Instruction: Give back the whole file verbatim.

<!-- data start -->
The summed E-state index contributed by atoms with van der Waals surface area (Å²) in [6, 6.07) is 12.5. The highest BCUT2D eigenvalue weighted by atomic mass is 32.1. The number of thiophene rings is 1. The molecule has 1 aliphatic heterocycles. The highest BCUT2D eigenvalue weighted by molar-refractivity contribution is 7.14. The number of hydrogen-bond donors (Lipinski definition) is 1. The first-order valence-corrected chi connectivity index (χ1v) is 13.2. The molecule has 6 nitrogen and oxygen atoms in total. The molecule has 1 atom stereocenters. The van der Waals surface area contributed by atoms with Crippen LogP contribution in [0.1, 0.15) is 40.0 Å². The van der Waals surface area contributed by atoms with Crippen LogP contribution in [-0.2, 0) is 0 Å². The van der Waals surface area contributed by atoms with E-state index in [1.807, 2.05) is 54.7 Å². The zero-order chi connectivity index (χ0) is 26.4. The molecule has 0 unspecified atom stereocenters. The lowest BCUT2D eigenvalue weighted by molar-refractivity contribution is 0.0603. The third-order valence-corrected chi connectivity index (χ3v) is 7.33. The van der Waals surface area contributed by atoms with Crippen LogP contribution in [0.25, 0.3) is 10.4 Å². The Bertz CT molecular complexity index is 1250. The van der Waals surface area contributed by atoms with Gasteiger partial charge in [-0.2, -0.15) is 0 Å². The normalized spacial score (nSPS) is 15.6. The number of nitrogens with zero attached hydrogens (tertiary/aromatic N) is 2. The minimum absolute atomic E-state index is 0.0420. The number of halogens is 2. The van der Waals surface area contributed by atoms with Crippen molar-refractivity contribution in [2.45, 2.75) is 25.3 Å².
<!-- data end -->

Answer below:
The summed E-state index contributed by atoms with van der Waals surface area (Å²) in [6, 6.07) is 12.5. The highest BCUT2D eigenvalue weighted by atomic mass is 32.1. The number of thiophene rings is 1. The molecule has 1 aliphatic heterocycles. The highest BCUT2D eigenvalue weighted by molar-refractivity contribution is 7.14. The number of hydrogen-bond donors (Lipinski definition) is 1. The first-order valence-corrected chi connectivity index (χ1v) is 13.2. The molecule has 6 nitrogen and oxygen atoms in total. The molecule has 1 atom stereocenters. The van der Waals surface area contributed by atoms with Crippen LogP contribution in [0.1, 0.15) is 40.0 Å². The van der Waals surface area contributed by atoms with Crippen LogP contribution in [-0.2, 0) is 0 Å². The van der Waals surface area contributed by atoms with E-state index in [1.807, 2.05) is 54.7 Å². The zero-order chi connectivity index (χ0) is 26.4. The molecule has 0 unspecified atom stereocenters. The lowest BCUT2D eigenvalue weighted by molar-refractivity contribution is 0.0603. The third-order valence-corrected chi connectivity index (χ3v) is 7.33. The van der Waals surface area contributed by atoms with Crippen LogP contribution in [0.25, 0.3) is 10.4 Å². The Bertz CT molecular complexity index is 1250. The van der Waals surface area contributed by atoms with Gasteiger partial charge in [-0.2, -0.15) is 0 Å². The normalized spacial score (nSPS) is 15.6. The number of nitrogens with zero attached hydrogens (tertiary/aromatic N) is 2. The minimum absolute atomic E-state index is 0.0420. The number of halogens is 2. The van der Waals surface area contributed by atoms with Crippen molar-refractivity contribution in [2.45, 2.75) is 25.3 Å².